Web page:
What Goes Into A Credit Score – Explained

3 Oct, 2018

03 Oct 2018 New research by credit experts TotallyMoney reveals exactly what goes into credit scores and how they’re calculated, allowing customers to understand better the reasons for any changes to them. 

TotallyMoney generates credit scores and reports using data provided by credit reference agency Callcredit. However, what goes into your credit score has largely been kept under wraps until now.

Payment Behaviour (48%)

According to the research, payment behaviour comprises 48% of your credit score and is the biggest contributing factor overall.

It considers on-time payments, late and missed payments, and how recently the payments occurred across all credit accounts. Bad behaviour in this segment is therefore likely to have the biggest negative impact on credit scores.

Credit Usage (21%)

Credit usage comprises 21% of your credit score, and considers a person’s total available credit and how close they are to their limits. It’s thought that keeping credit usage below 25% of an individual’s available credit can help keep a credit score healthy.

Credit Experience (21%)

Credit experience comprises 21% of your credit score, and looks at a person’s credit accounts and how long they’ve been using them.

Sensibly using credit products over a longer period could increase credit scores, whereas those new to credit or those who have limited experience using it might find their scores are lower.

Desire for Credit(5%)

Desire for credit comprises 5% of your credit score. It looks at credit account openings and closures, and when these openings and closures took place. Closing a credit account suggests there’s less desire for credit and could increase a credit score, whereas opening new accounts suggests more eagerness for credit and could lower a score.

Credit Types(5%)

Lastly, credit types comprise 5% of your credit score. This refers to an individual’s experience of managing different types of credit, such as mortgages, loans, credit cards, and even gym memberships.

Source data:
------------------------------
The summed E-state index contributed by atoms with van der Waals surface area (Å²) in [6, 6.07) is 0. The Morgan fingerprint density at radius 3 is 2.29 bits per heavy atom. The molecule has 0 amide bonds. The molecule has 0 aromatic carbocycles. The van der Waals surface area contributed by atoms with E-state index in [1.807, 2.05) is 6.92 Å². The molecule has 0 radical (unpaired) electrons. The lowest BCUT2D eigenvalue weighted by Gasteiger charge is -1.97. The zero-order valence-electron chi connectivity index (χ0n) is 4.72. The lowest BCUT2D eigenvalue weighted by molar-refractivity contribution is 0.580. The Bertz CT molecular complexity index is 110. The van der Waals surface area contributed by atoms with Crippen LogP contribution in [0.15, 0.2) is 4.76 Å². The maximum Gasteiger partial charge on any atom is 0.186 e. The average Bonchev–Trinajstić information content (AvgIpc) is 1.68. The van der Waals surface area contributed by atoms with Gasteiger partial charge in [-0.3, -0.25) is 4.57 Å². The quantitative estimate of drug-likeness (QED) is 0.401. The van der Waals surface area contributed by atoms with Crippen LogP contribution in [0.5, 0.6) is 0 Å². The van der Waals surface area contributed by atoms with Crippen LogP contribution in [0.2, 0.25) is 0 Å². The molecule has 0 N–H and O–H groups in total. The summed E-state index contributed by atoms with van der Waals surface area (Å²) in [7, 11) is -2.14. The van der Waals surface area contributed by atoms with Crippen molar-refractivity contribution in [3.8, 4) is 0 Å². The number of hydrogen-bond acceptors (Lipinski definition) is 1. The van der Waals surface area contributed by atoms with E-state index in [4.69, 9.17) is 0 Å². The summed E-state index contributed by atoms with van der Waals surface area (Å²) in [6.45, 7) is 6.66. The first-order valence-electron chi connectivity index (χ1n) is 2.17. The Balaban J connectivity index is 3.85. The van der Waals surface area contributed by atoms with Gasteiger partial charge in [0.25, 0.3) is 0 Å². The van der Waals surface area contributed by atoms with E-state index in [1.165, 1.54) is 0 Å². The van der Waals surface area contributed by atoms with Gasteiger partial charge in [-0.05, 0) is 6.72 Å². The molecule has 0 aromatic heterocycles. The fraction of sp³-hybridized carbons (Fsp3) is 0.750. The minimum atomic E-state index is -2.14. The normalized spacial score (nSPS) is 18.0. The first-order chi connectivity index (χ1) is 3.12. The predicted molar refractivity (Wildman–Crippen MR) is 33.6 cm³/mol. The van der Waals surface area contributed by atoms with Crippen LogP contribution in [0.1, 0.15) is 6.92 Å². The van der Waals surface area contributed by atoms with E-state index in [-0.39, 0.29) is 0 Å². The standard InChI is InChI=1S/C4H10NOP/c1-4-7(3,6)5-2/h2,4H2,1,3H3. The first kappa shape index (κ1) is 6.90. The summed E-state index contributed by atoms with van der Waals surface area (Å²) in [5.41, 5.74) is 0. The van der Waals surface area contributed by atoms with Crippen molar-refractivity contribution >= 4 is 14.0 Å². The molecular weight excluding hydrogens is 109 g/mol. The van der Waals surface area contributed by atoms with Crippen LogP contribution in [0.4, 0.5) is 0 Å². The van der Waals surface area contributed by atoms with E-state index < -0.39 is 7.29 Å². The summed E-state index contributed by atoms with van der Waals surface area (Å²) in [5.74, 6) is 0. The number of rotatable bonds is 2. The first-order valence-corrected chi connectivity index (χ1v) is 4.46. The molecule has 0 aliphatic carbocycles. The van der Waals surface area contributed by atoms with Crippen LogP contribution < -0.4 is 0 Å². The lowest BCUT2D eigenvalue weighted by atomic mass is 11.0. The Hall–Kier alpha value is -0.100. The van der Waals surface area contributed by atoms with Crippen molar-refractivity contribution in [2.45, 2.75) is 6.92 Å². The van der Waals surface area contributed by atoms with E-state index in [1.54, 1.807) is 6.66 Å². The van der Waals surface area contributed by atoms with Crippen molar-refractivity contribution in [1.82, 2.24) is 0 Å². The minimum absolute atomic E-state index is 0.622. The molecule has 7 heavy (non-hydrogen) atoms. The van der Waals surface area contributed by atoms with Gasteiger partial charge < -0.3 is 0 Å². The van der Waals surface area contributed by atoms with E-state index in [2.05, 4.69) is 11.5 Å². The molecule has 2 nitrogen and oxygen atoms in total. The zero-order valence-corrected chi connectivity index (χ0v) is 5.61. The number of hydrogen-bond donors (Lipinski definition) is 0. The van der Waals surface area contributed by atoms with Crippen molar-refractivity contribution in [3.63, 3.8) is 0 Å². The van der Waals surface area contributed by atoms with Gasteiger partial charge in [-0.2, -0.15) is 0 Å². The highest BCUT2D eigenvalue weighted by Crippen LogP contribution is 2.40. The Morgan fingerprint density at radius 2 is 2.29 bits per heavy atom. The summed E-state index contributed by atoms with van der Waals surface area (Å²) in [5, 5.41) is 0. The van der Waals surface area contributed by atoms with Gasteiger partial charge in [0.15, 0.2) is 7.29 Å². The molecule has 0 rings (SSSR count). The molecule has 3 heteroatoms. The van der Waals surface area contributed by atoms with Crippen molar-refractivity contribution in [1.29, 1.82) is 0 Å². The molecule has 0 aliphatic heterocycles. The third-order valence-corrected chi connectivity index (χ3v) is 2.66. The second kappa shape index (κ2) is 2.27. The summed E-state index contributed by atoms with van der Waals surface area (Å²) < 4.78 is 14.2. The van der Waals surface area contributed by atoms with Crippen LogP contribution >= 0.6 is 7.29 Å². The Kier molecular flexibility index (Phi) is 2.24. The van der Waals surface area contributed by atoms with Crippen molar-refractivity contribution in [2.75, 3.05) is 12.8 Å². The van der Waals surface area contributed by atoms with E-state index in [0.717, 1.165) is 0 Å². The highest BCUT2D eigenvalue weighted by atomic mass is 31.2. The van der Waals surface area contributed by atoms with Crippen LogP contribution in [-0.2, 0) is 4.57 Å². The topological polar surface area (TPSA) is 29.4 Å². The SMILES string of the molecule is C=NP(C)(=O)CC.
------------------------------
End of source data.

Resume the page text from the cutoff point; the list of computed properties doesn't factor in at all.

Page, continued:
Sensibly handling a variety of credit products could improve a credit score.

The research has also debunked the myth that getting rejected for credit lowers your credit score, which is not true for credit scores provided by credit reference agency Callcredit. However, this only applies to the number. Since lenders can see when you’ve been rejected for credit, it could lower your Borrowing Power, or your ability to get accepted for credit.

Andrew Hagger, Personal Finance Expert from moneycomms.co.uk said:

“We’re constantly nagging customers to check their credit score and telling them how important it is but fail to help them understand how it works.

Explaining which behaviours and actions have the biggest impact on your score is vital if we really want people to take credit scores more seriously.

There’s been too much smoke and mirrors in this industry for years, so it’s good that customers are being given a greater insight which will help them manage their score more effectively.

I’d highly recommend signing up for a service where your score is emailed to you every month – that way you always know where you stand as it’s always at the forefront of your mind.”

TotallyMoney CEO Alastair Douglas said:

“For a long time, people have had to rely largely on guesswork and anecdotal advice on how their credit score is calculated and what they can do to improve it.

“Hopefully, this research will help customers better understand their credit scores, so they can home in on what makes their score rise and fall.

“A good place to start is with TotallyMoney’s Free Credit Report. Once you find out what your score is, you’ll be in a better position to improve it from there.”